Hey, Cetaceaphile.

Quote:Is it just me, Ghost, or do you dance around anything presented to you?

Allow me to retort directly then. No I do not. I find your question insulting, defamatory and, to be frank, cowardly.

Hey, Gassy Kitten.

Quote:OK
Do religious/faithful people do good works because they're good people?

Do they do them because they believe their faith compels them to and they'll score points toward Heaven, for the effort?

That is the exact same question save for the fact that you dropped the "or".

If I ask you, "Do people become Atheists because they have no souls or because they hate their parents," would you be inclined to answer it?

The question you have posed is framed in a such a way that not only are my answers pre-determined (are they good independently of Christian influence or are the good out of fear and self-interest), but either response supports a single position. Damned if I do, damned if I don't. <Admiral Ackbar voice> It's a trap <Ackbar out>.

I once watched then Canadian Prime Minsister Jean Chrétien in a debate with then Canadian Alliance leader Stockwell Day over a law that imposed serious restrictions on pedophiles. These restrictions constituted a blatant violation of their rights under the Canadian Charter of Rights and Freedoms. Chrétien was against it because it violated those Charter rights. Day kept repeating, "you're against children." Day framed the argument as "who supports children and who supports pedophiles"? His frame made the Charter violations, the true basis of Chrétien's objections, an irrelevancy. The only two options he gave Chrétien were either to agree with Day that it's right to support children, thereby proving that Day was right and that Chrétien's position was wrong, or to continue to object to the law, proving that he was against children. It was a no win situation. It was a morass that Chrétien couldn't escape from based solely on the frame. I feel that if I wade into your question that I will be caught in a similar quagmire, one I have no interest in walking into.

The hows and whys of why certain Christians do good deeds is another conversation that is irrelevant here. I said that we can't lump all Christians together because many of them do acts of good; moderates who not only act differently than their extreemist cousins but whose policies and beliefs and actions actually put them at odds with them. Why they do it is irrelevant. The fact that they do is what separates them.

I said THAT they should be separated and that it was both unfair and irresponsible to lump them into the same category. You responded with BUT, meaning that what you were now adding to the conversation possibly brings my assertion into question, depending on my answer. You then asked a question that, if answered, could only support your position and undermine my own. So to answer the two yahoos above, I'm not dancing around anything. I have been specific about why I refuse to answer that question and I have not given other answers designed to obfuscate my position. My position is clear.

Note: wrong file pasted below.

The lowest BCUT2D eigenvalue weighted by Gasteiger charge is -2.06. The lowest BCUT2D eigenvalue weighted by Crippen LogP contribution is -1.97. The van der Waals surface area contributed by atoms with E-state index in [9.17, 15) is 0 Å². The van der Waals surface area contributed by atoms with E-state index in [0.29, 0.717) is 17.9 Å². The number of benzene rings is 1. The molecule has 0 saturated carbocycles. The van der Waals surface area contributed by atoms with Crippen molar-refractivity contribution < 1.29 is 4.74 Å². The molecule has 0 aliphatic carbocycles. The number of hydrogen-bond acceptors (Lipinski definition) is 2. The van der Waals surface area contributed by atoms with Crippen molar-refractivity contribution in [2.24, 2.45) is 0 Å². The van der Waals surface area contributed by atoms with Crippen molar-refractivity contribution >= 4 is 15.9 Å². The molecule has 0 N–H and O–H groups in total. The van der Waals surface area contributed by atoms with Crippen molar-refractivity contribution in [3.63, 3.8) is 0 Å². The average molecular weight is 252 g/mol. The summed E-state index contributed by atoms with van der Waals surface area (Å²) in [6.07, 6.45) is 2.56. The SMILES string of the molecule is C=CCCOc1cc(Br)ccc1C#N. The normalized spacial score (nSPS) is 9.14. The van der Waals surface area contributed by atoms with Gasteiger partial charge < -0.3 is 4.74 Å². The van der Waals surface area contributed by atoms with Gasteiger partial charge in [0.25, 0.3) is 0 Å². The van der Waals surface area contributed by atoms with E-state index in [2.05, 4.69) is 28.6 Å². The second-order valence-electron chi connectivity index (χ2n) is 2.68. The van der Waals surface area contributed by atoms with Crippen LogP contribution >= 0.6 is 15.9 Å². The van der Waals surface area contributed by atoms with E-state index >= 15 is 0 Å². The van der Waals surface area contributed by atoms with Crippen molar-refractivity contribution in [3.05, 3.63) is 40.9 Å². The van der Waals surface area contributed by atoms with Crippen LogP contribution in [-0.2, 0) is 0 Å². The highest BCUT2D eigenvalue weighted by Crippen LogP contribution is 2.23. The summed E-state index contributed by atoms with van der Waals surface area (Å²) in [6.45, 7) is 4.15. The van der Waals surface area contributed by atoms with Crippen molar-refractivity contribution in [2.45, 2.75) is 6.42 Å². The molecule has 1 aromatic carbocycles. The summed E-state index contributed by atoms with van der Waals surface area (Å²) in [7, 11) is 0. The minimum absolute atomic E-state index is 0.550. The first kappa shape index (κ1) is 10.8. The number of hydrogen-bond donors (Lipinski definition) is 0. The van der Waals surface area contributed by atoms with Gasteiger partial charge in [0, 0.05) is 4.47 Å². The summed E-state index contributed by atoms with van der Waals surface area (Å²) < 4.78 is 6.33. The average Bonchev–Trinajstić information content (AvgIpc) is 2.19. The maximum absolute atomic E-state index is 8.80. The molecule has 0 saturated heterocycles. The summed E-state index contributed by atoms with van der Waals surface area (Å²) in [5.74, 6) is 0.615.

Quote:In all seriousness, I don't think it's a generalization at all. Rather I think it's a sober opinion based on a rational observation of Christianity.

If I say "Africans" anything, it's a generalisation. There are 54 countries in Africa and about 2 000 languages. There are 38 000 Christian denominations. You can't treat Christians as a single group without generalising.

Quote:Perhaps I should have phrased my observation to read, "religious doctrine" as opposed to faith.
Thus my observation would have read: "If someone requires a religious doctrine to influence them to be morally upright, decent, good people, then their moral character is weak from the beginning. "

Then I renew my objection. Every single human being gets their morality from a construct that is taught to them. I fail to see why someone has weaker moral character if that construct is religious than if it is secular.

I agree with you that Atheists can be moral beings. I don't agree with the position that only the religious can be moral. But Atheists get their morality from a memeplex the same as every other human just like all humans draw oxygen from Earth's atmosphere. That's just how it works. To say that one group of people has weak moral character because they draw their direction from a memeplex is like saying that one group of humans are weak of body because they need to breathe oxygen.

Hey, Godless.

Quote:I think it's far more accurate to say that there is little in Christ's message that is good morality and some of Christ's teachings are indeed vastly immoral.

You're accusing Jesus of Nazareth of being immoral?

That's so far out that I can do nothing but accept that that is your position.

Quote:That being said we don't need to have a belief that the tortoise and the hare are real to get something from the fable. Maybe it's time we realized it's the same idea with any fictional story including Christ.

I just wish some Christians realized that you can still respect the fictional character of Christ as a person without all the religion.

This is an example of how lumping people into a single category distorts the truth.

The vast MAJORITY of Christians are NOT Biblical literalists.

There are many members of the Christian right that are avowed Biblical literalists. They are the extreeme of the belief spectrum. Biblical literalism is NOT a moderate position.

That's like saying all Muslims are Jihadists.

I must admit that I am unclear about what you mean by "without all the religion." Could you elaborate on that point?

Peace and Love and Empathy,

Matt